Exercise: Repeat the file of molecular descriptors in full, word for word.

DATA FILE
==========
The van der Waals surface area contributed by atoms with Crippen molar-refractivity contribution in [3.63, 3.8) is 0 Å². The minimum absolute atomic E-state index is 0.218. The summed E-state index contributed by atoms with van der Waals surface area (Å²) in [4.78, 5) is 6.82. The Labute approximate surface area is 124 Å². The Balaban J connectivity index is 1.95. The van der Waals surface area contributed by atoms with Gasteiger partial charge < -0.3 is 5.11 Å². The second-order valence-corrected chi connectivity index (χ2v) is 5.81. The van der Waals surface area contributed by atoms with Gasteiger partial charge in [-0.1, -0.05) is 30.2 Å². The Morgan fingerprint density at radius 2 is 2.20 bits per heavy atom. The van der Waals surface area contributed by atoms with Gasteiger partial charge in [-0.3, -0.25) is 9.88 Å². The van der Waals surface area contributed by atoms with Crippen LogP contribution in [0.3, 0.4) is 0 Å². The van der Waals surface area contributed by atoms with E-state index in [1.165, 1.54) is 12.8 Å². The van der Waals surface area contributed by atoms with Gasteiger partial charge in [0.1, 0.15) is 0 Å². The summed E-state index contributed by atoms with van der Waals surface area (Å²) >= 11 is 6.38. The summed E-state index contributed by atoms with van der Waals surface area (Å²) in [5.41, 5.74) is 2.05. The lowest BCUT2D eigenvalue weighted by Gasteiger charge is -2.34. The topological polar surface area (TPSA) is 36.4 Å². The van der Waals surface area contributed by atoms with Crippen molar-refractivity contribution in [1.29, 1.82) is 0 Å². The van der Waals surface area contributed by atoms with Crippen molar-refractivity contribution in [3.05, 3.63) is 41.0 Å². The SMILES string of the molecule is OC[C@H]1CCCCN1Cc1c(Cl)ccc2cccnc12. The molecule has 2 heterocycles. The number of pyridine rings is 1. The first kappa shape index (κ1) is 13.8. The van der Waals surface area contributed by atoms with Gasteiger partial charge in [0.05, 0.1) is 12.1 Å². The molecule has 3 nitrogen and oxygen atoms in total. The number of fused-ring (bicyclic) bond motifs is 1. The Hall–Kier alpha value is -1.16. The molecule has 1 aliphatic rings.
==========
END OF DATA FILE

The van der Waals surface area contributed by atoms with Crippen molar-refractivity contribution in [3.63, 3.8) is 0 Å². The minimum absolute atomic E-state index is 0.218. The summed E-state index contributed by atoms with van der Waals surface area (Å²) in [4.78, 5) is 6.82. The Labute approximate surface area is 124 Å². The Balaban J connectivity index is 1.95. The van der Waals surface area contributed by atoms with Gasteiger partial charge < -0.3 is 5.11 Å². The second-order valence-corrected chi connectivity index (χ2v) is 5.81. The van der Waals surface area contributed by atoms with Gasteiger partial charge in [-0.1, -0.05) is 30.2 Å². The Morgan fingerprint density at radius 2 is 2.20 bits per heavy atom. The van der Waals surface area contributed by atoms with Gasteiger partial charge in [-0.3, -0.25) is 9.88 Å². The van der Waals surface area contributed by atoms with Crippen LogP contribution in [0.3, 0.4) is 0 Å². The van der Waals surface area contributed by atoms with E-state index in [1.165, 1.54) is 12.8 Å². The van der Waals surface area contributed by atoms with Gasteiger partial charge in [0.1, 0.15) is 0 Å². The summed E-state index contributed by atoms with van der Waals surface area (Å²) >= 11 is 6.38. The summed E-state index contributed by atoms with van der Waals surface area (Å²) in [5.41, 5.74) is 2.05. The lowest BCUT2D eigenvalue weighted by Gasteiger charge is -2.34. The topological polar surface area (TPSA) is 36.4 Å². The van der Waals surface area contributed by atoms with Crippen molar-refractivity contribution in [1.29, 1.82) is 0 Å². The van der Waals surface area contributed by atoms with Crippen molar-refractivity contribution in [3.05, 3.63) is 41.0 Å². The SMILES string of the molecule is OC[C@H]1CCCCN1Cc1c(Cl)ccc2cccnc12. The molecule has 2 heterocycles. The number of pyridine rings is 1. The first kappa shape index (κ1) is 13.8. The van der Waals surface area contributed by atoms with Gasteiger partial charge in [0.05, 0.1) is 12.1 Å². The molecule has 3 nitrogen and oxygen atoms in total. The number of fused-ring (bicyclic) bond motifs is 1. The Hall–Kier alpha value is -1.16. The molecule has 1 aliphatic rings.